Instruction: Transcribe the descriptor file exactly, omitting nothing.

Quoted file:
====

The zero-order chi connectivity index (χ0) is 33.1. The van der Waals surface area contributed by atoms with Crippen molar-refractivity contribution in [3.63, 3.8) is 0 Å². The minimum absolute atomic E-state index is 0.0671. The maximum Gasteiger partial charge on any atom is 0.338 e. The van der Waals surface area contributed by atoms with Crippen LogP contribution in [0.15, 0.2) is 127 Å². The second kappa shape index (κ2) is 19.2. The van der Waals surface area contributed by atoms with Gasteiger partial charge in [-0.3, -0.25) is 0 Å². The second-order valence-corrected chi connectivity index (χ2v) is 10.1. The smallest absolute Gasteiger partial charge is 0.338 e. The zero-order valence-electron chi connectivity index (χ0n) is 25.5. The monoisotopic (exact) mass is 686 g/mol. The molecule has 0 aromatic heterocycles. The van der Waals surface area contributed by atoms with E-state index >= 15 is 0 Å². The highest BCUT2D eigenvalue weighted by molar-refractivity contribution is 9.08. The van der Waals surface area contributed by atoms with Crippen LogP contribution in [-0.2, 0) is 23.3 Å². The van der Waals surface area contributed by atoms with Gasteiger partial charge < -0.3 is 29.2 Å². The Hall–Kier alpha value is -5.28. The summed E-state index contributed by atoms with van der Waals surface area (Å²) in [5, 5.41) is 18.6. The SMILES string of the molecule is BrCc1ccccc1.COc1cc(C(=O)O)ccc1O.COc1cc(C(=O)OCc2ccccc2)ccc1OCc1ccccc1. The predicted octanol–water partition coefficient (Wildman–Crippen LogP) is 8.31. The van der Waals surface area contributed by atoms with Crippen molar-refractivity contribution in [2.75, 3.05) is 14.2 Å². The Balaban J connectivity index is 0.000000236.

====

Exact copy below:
The zero-order chi connectivity index (χ0) is 33.1. The van der Waals surface area contributed by atoms with Crippen molar-refractivity contribution in [3.63, 3.8) is 0 Å². The minimum absolute atomic E-state index is 0.0671. The maximum Gasteiger partial charge on any atom is 0.338 e. The van der Waals surface area contributed by atoms with Crippen LogP contribution in [0.15, 0.2) is 127 Å². The second kappa shape index (κ2) is 19.2. The van der Waals surface area contributed by atoms with Gasteiger partial charge in [-0.3, -0.25) is 0 Å². The second-order valence-corrected chi connectivity index (χ2v) is 10.1. The smallest absolute Gasteiger partial charge is 0.338 e. The zero-order valence-electron chi connectivity index (χ0n) is 25.5. The monoisotopic (exact) mass is 686 g/mol. The molecule has 0 aromatic heterocycles. The van der Waals surface area contributed by atoms with E-state index >= 15 is 0 Å². The highest BCUT2D eigenvalue weighted by molar-refractivity contribution is 9.08. The van der Waals surface area contributed by atoms with Crippen LogP contribution in [-0.2, 0) is 23.3 Å². The van der Waals surface area contributed by atoms with Gasteiger partial charge < -0.3 is 29.2 Å². The Hall–Kier alpha value is -5.28. The summed E-state index contributed by atoms with van der Waals surface area (Å²) in [5, 5.41) is 18.6. The SMILES string of the molecule is BrCc1ccccc1.COc1cc(C(=O)O)ccc1O.COc1cc(C(=O)OCc2ccccc2)ccc1OCc1ccccc1. The predicted octanol–water partition coefficient (Wildman–Crippen LogP) is 8.31. The van der Waals surface area contributed by atoms with Crippen molar-refractivity contribution in [2.75, 3.05) is 14.2 Å². The Balaban J connectivity index is 0.000000236.